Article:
london-2012-olympic-staffThe financial reports of the Olympic Delivery Authority (ODA) show 144 officials were paid a share of more than £2m ahead of the authority winding down in 2014.

Exit payments, to staff on permanent contracts, cost £2.8m in 2012-13, the Annual Report and Accounts said.

Dennis Hone, the ODA’s chief executive, who was made redundant at the end of March, was paid an exit payment of £80,000, as well as an immediate pension of £373,000.

The ODA’s Annual Report and Accounts said that Mr Hone, now chief executive of the London Legacy Development Corporation, was entitled to statutory redundancy pay and a terminal bonus equivalent to 60% of his salary.

It said: “The Remuneration Committee decided to award a terminal bonus of 49% of his salary and to defer 50% of the bonus until the successful completion of the sale of East Village to QDD.”

The ODA’s director of transport, Hugh Sumner, also received £73,000 in exit payments, while director of venues and infrastructure Simon Wright received £72,000.

An ODA spokesman said: “London 2012 was a unique and challenging project and a great British success story and we needed to recruit and pay for the best talent from the private and public sectors, requiring people in many cases to give up secure long-term jobs elsewhere, with no certainty of the project’s success or getting a job after the Games.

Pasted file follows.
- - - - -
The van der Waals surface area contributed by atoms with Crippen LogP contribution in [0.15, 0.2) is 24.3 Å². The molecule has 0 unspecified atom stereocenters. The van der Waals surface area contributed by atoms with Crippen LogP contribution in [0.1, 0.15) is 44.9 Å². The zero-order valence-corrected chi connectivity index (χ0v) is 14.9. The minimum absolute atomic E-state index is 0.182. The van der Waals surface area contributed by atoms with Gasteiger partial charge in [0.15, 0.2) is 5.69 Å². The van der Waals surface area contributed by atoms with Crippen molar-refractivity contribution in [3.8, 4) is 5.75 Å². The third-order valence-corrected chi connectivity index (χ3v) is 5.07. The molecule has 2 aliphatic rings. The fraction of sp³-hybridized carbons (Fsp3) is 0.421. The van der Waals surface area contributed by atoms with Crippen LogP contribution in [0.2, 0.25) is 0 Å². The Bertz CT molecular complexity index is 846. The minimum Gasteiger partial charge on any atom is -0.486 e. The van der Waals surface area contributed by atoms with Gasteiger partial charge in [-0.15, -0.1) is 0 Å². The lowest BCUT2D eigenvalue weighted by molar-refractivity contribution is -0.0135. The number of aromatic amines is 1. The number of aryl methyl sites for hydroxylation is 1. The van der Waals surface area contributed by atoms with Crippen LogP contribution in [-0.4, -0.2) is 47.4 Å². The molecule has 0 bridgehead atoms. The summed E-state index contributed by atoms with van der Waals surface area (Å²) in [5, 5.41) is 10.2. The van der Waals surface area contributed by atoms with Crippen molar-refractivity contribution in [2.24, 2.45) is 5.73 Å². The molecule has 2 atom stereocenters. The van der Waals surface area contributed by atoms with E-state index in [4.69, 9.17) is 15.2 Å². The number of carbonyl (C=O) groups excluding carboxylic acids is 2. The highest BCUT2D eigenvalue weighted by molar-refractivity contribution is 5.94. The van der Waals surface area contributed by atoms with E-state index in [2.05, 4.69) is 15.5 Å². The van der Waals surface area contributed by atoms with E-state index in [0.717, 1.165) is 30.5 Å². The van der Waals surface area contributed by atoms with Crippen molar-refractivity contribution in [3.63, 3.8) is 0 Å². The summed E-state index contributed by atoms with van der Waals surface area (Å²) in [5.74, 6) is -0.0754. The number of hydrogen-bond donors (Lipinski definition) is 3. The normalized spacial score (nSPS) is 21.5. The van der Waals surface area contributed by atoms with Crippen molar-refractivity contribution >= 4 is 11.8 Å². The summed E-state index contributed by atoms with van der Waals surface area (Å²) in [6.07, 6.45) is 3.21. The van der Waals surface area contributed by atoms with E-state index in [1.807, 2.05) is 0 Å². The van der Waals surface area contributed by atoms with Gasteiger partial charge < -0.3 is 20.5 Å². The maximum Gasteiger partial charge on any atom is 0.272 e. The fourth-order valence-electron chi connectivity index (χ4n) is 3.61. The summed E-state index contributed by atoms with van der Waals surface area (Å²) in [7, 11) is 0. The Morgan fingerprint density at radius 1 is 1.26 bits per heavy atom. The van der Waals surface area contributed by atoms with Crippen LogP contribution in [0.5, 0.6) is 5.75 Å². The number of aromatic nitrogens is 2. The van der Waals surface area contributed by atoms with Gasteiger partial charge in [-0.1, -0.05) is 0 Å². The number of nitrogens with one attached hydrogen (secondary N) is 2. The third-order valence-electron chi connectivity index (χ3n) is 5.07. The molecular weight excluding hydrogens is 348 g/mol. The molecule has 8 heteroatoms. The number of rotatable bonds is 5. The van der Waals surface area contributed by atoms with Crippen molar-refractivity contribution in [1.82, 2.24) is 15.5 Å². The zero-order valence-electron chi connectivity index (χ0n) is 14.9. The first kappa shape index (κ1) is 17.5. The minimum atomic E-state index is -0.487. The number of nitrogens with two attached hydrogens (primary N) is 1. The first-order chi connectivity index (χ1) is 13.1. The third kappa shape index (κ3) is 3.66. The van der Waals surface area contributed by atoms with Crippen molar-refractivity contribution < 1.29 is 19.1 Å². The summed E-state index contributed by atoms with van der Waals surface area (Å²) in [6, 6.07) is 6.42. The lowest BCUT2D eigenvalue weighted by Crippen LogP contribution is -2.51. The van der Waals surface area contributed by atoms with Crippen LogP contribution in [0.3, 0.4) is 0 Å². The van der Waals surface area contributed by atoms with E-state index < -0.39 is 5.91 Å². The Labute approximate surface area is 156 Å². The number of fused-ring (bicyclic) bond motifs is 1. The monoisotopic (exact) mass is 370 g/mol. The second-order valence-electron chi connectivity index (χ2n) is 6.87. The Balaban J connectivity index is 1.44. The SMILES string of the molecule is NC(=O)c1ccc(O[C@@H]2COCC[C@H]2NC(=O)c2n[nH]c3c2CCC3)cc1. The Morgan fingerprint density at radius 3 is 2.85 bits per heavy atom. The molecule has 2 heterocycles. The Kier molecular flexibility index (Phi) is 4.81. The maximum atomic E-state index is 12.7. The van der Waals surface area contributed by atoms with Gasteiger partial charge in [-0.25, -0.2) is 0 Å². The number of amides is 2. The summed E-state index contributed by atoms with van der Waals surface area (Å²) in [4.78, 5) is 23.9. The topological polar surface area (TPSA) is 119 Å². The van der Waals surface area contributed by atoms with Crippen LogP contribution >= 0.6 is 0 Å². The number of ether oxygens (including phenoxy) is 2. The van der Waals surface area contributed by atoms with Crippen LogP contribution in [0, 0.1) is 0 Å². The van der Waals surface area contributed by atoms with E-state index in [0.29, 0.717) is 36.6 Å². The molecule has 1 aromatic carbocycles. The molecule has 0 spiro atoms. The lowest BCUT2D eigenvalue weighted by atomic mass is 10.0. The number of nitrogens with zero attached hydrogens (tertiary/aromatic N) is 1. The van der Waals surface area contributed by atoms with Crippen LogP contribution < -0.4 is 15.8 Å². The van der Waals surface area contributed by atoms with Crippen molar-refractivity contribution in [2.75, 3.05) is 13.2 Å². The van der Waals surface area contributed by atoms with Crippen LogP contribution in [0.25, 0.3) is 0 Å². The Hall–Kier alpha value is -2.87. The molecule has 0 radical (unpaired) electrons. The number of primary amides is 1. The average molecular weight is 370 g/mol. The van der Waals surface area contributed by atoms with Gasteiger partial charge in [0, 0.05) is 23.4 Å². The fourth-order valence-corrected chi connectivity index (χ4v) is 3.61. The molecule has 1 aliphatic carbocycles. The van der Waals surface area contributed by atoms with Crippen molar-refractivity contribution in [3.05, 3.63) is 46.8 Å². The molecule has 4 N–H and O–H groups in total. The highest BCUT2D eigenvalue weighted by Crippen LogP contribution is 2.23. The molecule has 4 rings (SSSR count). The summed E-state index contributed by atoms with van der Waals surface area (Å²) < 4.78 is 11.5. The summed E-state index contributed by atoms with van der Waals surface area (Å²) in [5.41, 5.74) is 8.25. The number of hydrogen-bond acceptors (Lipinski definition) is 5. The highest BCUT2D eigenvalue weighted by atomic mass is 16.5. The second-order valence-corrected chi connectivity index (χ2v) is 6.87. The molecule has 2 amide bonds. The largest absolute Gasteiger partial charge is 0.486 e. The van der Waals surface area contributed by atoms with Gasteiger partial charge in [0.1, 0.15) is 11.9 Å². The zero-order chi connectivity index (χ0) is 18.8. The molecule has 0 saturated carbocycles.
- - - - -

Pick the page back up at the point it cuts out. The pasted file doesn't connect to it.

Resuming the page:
“The exit payments for staff other than our former chief executive, Dennis Hone, are limited to statutory redundancy pay, any leave they were unable to take before their employment ended, and, where appropriate, payment in lieu of notice.

“We had to adopt a flexible approach to managing staff contracts to ensure that key people, especially directors, remained with the project throughout periods critical to its success, until such time as the ODA could be certain that their skills and knowledge were no longer required. Our staff delivered this huge project on time and under budget – in fact making savings of over £1 billion for the public purse.

“Like other staff, Dennis Hone received performance-related pay, but this was far from guaranteed and was measured against tough performance criteria, evaluated personally and in relation to the organisation he successfully led in the critical 18 months up to the Games, during London 2012 and immediately after. Pension payments made in relation to Dennis Hone were legal and contractual obligations under the scheme of which he was a member throughout his employment at the ODA.”